Rev. 7:2-4,9-14; 1Jn 3:1-3; Mtt 5:1-12


Dear Brothers and Sisters, today, we celebrate the Solemnity of All Saints.



The Opening Prayer of this Holy Mass very briefly but clearly expresses what we celebrate on this occasion. “Father, all-powerful and ever-living God, today we rejoice in the holy men and women of every time and place.  May their prayers bring us your forgiveness and love.” Indeed, we are rejoicing in the saints, the holy men and women of every age and place. This sentiment in also expressed in our First Reading, taken from the Book of the Apocalypse. There, Saint John tells us about the vision of heaven which God allowed him to see.  “I saw a huge number, impossible to count, of people from every nation, race, tribe and language; they were standing in front of the throne and in front of the Lamb, dressed in white robes and holding palms in their hands” (Apocalypse 7:9). The Preface of this Mass also tells us what it is that all of us joyfully celebrate today “the festival of your eternal city, the heavenly Jerusalem, our mother, where the great array of our brothers and sister already gives you eternal praise.”


This solemn reminds us more than ever that the Church is a COMMUNION.  It is the Communion of Saints.  “What is the Church if not the assembly of all the Saints?  The Communion of Saints is the Church” (CCC 946). Each and every member of the Church is called to be a saint.  Each and everyone of us is called to holiness.  To the Israelites, the Chosen People, God spoke through Moses, saying: Speak to the whole community of the sons of Israel and say to them: ‘Be holy, for I, your God, am holy’(Leviticus 19:1-2). In a later text, God says: Be consecrated to me, because I, Yahweh, am holy, and I will set you apart from all these people so that you may be mine(Leviticus 20:26). Expressions like these are found throughout the Old Testament.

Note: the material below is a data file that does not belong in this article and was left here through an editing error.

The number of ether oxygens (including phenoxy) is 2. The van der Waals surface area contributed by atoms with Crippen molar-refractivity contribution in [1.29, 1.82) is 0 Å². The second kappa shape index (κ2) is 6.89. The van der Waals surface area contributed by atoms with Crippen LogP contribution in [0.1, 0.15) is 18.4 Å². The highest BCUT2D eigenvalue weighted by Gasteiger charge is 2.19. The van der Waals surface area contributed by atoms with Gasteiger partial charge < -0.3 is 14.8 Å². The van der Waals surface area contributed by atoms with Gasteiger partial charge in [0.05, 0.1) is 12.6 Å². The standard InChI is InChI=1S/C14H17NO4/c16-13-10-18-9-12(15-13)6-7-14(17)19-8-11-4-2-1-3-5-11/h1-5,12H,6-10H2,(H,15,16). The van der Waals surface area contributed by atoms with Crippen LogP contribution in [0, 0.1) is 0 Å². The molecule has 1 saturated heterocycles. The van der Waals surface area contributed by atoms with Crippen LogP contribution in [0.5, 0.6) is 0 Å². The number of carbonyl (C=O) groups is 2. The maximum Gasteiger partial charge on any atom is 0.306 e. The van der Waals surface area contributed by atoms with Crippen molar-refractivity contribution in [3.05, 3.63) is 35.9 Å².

In the New Testament, St. Paul very frequently and insistently tells us, with very strong emphasis, that each and every disciple of Jesus is called to holiness of life.

To the Thessalonians, Saint Paul writes: “What God wants is for you all to be holy” (1Thess 4:3).

To the Ephesians, he says: “Blessed be God the Father of our Lord Jesus Christ, who has blessed us with all the spiritual blessings of heaven in Christ.  Before the world was made, he chose us, chose us in Christ, to be holy and spotless, and to live through love in his presence, determining that we should become his adopted sons, through Jesus Christ” (Eph 1:3-5).

To the Colossians, Paul writes: “You are God’s chosen race, his saints; he loves you, and you should be clothed in sincere compassion, in kindness and humility, gentleness and patience” (Col 3:12).

And to the Romans, he says: “Think of God’s mercy, my brothers, and worship him, I beg you, in a way that is worthy of thinking beings, by offering your living bodies as a holy sacrifice, truly pleasing to God.  Do not model yourselves on the behaviour of the world around you, but let your behaviour change, modelled by your new mind.  This is the only way to discover the will of God and know what is good, what it is that God wants, what is the perfect thing to do” (Romans 12:1-2).

It is on account of this clear teaching of Holy Scripture on the universal call to holiness that the Lord Jesus exhorts us, his followers: “You therefore are to be perfect, even as your heavenly Father is perfect” (Mt. 5:48).  He Himself stands as the Author and Finisher of this holiness of life.  For He sent the Holy Spirit upon all people that He might inspire them from within to love God with their whole heart and their whole soul, with all their mind and all their strength (cf. Mk. 12:30) and that they might love one another as Christ loved them